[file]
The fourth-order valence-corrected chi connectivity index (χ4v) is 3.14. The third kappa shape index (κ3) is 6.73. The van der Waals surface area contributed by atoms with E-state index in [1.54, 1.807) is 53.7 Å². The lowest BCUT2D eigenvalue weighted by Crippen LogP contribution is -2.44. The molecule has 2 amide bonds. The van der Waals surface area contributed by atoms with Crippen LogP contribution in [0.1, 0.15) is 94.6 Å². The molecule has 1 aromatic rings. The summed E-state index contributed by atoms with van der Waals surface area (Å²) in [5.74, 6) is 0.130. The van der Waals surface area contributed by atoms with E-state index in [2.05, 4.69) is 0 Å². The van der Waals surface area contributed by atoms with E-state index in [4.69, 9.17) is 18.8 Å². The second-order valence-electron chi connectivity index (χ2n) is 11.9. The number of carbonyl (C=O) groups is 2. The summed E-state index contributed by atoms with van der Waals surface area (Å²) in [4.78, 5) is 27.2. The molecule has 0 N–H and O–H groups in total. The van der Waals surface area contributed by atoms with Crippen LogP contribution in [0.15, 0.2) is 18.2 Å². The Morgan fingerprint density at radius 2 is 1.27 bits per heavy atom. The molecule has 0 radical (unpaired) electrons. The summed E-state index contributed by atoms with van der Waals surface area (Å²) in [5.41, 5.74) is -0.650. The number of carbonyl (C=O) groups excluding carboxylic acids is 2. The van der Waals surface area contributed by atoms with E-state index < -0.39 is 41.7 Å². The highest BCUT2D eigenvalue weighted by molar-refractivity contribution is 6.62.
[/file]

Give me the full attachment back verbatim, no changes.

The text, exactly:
The fourth-order valence-corrected chi connectivity index (χ4v) is 3.14. The third kappa shape index (κ3) is 6.73. The van der Waals surface area contributed by atoms with E-state index in [1.54, 1.807) is 53.7 Å². The lowest BCUT2D eigenvalue weighted by Crippen LogP contribution is -2.44. The molecule has 2 amide bonds. The van der Waals surface area contributed by atoms with Crippen LogP contribution in [0.1, 0.15) is 94.6 Å². The molecule has 1 aromatic rings. The summed E-state index contributed by atoms with van der Waals surface area (Å²) in [5.74, 6) is 0.130. The van der Waals surface area contributed by atoms with E-state index in [2.05, 4.69) is 0 Å². The van der Waals surface area contributed by atoms with E-state index in [4.69, 9.17) is 18.8 Å². The second-order valence-electron chi connectivity index (χ2n) is 11.9. The number of carbonyl (C=O) groups is 2. The summed E-state index contributed by atoms with van der Waals surface area (Å²) in [4.78, 5) is 27.2. The molecule has 0 N–H and O–H groups in total. The van der Waals surface area contributed by atoms with Crippen LogP contribution in [0.15, 0.2) is 18.2 Å². The Morgan fingerprint density at radius 2 is 1.27 bits per heavy atom. The molecule has 0 radical (unpaired) electrons. The summed E-state index contributed by atoms with van der Waals surface area (Å²) in [5.41, 5.74) is -0.650. The number of carbonyl (C=O) groups excluding carboxylic acids is 2. The van der Waals surface area contributed by atoms with E-state index < -0.39 is 41.7 Å². The highest BCUT2D eigenvalue weighted by molar-refractivity contribution is 6.62.